ASA ruling on alcohol and social responsibility - Macallan
How easy is it for an alcohol ad to breach advertising rules on “social responsibility” when it includes daring or potentially dangerous behaviour? Does including elements of fantastical situations help you?The key takeaway
Be cautious! Any combination of dangerous behavior with alcohol in an ad is going to be extremely hard to defend – even if some of the elements are fantastical.
Edrington Distillers advertised its single malt whisky with a 90-second ad which featured a man jumping from a cliff and falling towards the ground, before sprouting wings and flying. This was accompanied by the tagline: “Would you risk falling … for the chance to fly?” More text on the screen then stated, “The Macallan. Make the call”, which was accompanied by an image of a glass of whisky. The ad was shown on TV, video on demand and Instagram in December 2018.
The ASA began an inquiry after receiving six complaints from people that the ad linked alcohol with daring, toughness or irresponsible behaviour.
Edrington said that the ad featured a “fantastical story”, was “mystical, almost mythical”, and “clearly removed from the real world”. The company also denied that the ad linked the consumption of alcohol with daring or irresponsible behaviour and said that the story portrayed in the ad was “simply a metaphor” for making decisions.
Clearcast said that it had considered the rule which prevents advertisers from linking alcohol with daring behaviour but had found that the ad was “fantastical enough” to be acceptable. ITV, who had shown the ad, said that they believed that the ad was “imaginary, fanciful and dreamlike; inasmuch as it was both detached from reality and grotesque”. Instagram said that the ad did not violate their policies and that they had not received any complaints in relation to it.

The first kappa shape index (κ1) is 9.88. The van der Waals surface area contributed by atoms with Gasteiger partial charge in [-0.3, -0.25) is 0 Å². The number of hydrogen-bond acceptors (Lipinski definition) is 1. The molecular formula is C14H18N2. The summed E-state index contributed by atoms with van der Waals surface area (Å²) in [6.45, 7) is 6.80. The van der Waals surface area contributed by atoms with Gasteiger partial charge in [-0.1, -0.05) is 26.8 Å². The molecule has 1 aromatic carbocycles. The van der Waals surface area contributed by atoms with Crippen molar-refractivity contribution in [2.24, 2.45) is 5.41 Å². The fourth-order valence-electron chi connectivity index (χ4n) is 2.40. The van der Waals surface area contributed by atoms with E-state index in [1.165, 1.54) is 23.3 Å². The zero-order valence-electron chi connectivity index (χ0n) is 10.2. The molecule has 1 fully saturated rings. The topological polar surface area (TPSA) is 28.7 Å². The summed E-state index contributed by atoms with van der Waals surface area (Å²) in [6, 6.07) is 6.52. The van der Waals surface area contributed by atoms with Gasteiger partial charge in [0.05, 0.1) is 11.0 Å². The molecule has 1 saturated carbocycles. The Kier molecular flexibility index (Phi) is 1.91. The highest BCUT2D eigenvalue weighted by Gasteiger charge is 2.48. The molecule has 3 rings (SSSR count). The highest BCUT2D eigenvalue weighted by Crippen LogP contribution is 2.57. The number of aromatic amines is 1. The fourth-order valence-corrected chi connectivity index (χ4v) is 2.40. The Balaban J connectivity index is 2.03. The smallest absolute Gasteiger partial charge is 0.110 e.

The ASA upheld the complaint and banned the ad from being shown again in its current form. It said that the scenes of the man falling from the cliff were reminiscent of the extreme sport of base-jumping and portrayed “very dangerous, potentially fatal and extreme risk-taking behaviour”. In response to Edrington’s argument that the ad was fantastical, the ASA stated that it had “noted that at that point in the ads there was no suggestion that the male character had any super-human attributes or powers, or that he was part of a mythical world”.
Despite the fact that the man in the ad was not shown consuming alcohol at any point, the ASA thought that the ad “made a clear association between an alcoholic product and potentially very dangerous, daring behaviour” and was therefore irresponsible.
Edrington was told to ensure that future ads did not link alcohol with daring, toughness or irresponsible behaviour.
Why is this important?
The ruling underlines the ASA's strict approach to ads which combine alcohol with daring situations. Even if you get your ad through Clearcast, this doesn’t mean it won't get picked up – and potentially banned by the ASA - if consumers start complaining.
Any practical tips?
When advertising alcoholic products, be sure to avoid any portrayals of behaviour that could be considered dangerous, daring or irresponsible; even when based in situations which may seem to be fantastical or not based in reality. Remember this applies even where the characters in the ads are not shown actually consuming alcohol.